$3 million is at stake in the Fortnite Creative Trials.
The Fortnite World Cup officially kicked off this week with the Online Opens, where prospective champions can compete in the game’s battle royale mode for a chance to progress to the next tier of tournaments. Earn enough points in solo or duo mode and you’ll keep moving forward. It all comes to a head in June with the World Cup Finals, three-day event boasting an enormous $30 million prize pool.
It’s not just Fortnite’s battle royale mode that’s getting a tournament, though. Today, Epic announced the Fortnite Creative Trials, a tournament focused on the other half of the Fortnite experience: creative mode. Released in December, creative mode drops players onto their own personal island where they can freely build without the threat of enemy attack. It’s slowly been gaining in popularity on Twitch, and Epic appears to see this as an opportunity to push creative mode by giving it its own tournament.
According to a press release, “Fortnite World Cup Creative trials will feature five events, each focused on a new creative game. Fifteen participants will then be selected to face off in the ultimate creative competition at the Fortnite World Cup Finals for a chance to win a piece of a $3 million creative prize pool.”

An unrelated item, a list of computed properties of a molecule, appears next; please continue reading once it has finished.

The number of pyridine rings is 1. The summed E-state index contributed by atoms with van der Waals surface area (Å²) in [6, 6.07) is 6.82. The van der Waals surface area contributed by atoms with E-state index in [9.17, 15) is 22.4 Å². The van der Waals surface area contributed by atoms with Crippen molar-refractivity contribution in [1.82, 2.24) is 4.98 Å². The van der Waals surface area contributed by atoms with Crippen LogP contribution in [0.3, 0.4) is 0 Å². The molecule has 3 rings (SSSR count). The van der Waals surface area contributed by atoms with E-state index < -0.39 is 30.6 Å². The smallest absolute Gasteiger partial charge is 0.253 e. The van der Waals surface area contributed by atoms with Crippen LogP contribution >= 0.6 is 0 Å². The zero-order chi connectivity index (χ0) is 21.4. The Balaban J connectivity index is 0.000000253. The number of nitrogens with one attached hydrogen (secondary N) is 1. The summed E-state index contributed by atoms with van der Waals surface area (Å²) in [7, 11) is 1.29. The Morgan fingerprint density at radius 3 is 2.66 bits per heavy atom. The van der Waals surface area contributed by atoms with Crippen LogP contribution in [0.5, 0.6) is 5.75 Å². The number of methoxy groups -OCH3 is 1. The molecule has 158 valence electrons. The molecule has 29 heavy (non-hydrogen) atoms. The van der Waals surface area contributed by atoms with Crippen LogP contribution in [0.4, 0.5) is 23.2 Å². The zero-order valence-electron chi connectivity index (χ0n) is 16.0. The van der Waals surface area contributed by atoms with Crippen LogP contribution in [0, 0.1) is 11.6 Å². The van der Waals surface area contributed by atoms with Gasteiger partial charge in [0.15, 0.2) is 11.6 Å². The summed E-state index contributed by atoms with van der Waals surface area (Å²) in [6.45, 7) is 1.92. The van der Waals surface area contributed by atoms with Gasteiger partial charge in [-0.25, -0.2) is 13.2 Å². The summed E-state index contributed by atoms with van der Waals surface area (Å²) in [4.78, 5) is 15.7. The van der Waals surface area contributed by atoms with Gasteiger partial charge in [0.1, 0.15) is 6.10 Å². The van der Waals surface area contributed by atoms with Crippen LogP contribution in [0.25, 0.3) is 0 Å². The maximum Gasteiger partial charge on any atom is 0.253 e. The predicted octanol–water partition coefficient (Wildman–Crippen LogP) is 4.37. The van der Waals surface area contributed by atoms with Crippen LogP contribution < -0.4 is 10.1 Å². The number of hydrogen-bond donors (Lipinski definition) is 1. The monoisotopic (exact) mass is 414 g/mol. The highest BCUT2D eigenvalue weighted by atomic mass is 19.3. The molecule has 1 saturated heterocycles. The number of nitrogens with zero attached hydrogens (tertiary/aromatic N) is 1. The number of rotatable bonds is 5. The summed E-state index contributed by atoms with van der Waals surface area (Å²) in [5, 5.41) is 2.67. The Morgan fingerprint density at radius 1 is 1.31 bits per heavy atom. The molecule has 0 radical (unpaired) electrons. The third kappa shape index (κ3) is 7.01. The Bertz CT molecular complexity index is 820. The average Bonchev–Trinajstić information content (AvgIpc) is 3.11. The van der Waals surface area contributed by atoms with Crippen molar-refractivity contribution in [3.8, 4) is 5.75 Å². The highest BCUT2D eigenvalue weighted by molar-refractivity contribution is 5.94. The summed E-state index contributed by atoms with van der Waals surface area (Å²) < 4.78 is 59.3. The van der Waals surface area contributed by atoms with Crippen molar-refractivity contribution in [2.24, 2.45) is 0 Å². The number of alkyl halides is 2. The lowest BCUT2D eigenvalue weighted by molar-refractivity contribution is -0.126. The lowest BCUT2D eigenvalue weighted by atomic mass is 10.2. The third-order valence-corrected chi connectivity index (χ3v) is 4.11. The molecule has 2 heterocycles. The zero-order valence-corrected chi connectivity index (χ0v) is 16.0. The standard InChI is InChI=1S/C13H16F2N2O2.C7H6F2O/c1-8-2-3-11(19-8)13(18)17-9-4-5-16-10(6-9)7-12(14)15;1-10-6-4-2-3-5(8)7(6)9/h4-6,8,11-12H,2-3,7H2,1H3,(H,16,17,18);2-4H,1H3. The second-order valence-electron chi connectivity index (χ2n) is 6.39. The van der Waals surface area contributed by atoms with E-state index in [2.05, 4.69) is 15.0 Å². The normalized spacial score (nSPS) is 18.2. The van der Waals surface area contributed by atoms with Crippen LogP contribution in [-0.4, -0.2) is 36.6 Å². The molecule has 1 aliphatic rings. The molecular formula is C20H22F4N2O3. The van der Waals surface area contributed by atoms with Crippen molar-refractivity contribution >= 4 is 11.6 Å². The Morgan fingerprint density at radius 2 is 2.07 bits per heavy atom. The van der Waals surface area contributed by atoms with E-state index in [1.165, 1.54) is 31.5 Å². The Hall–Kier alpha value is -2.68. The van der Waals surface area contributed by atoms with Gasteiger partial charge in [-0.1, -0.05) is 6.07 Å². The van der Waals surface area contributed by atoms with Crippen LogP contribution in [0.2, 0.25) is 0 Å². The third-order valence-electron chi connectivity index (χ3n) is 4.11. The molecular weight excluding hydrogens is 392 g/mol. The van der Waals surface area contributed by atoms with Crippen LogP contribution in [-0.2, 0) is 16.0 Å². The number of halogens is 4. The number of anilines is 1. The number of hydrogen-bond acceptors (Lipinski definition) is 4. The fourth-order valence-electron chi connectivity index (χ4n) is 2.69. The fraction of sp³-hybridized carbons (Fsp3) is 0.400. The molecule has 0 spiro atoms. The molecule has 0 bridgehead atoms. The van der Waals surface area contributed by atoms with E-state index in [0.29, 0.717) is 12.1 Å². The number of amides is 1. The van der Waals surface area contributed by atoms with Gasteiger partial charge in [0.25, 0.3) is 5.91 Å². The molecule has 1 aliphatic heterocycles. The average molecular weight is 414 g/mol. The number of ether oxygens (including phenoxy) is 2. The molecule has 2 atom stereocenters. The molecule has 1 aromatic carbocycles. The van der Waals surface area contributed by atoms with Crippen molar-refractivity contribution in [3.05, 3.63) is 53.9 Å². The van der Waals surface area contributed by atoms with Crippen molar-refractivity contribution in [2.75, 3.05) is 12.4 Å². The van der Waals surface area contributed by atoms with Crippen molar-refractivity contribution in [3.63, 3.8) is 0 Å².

The Creative Trials will run from April 29 to June 7, and performances will be judged by a panel of captains selected by Epic, with the first trial will being built and judged by popular Fortnite player Cizzorz.
“Every week you’ll have a chance to try out the latest Creative trial and submit your best clip using the event specific hashtag on YouTube,” the release reads. “Our special Fortnite captains will select the top submissions as winners. The selected winners each week will be headed to New York City to participate in the Fortnite World Cup Creative Finals.”
Seeing creative mode get its own tournament is an interesting change of pace in the world of esports, which is typically a fiercely competitive arena. Given enough viewers, the Creative Trials could potentially lead the way for more novel esports events.
Imagine a Minecraft building competition with the scope of an Overwatch League event, or a cooperative event where players must work together to fend off hordes of enemies. It seems like there’s a lot of untapped potential there, but games are ultimately a business, and publishers need to be able to predict a profit.
Given the popularity of Fortnite, the Creative Trials could have big esports implications moving forward.
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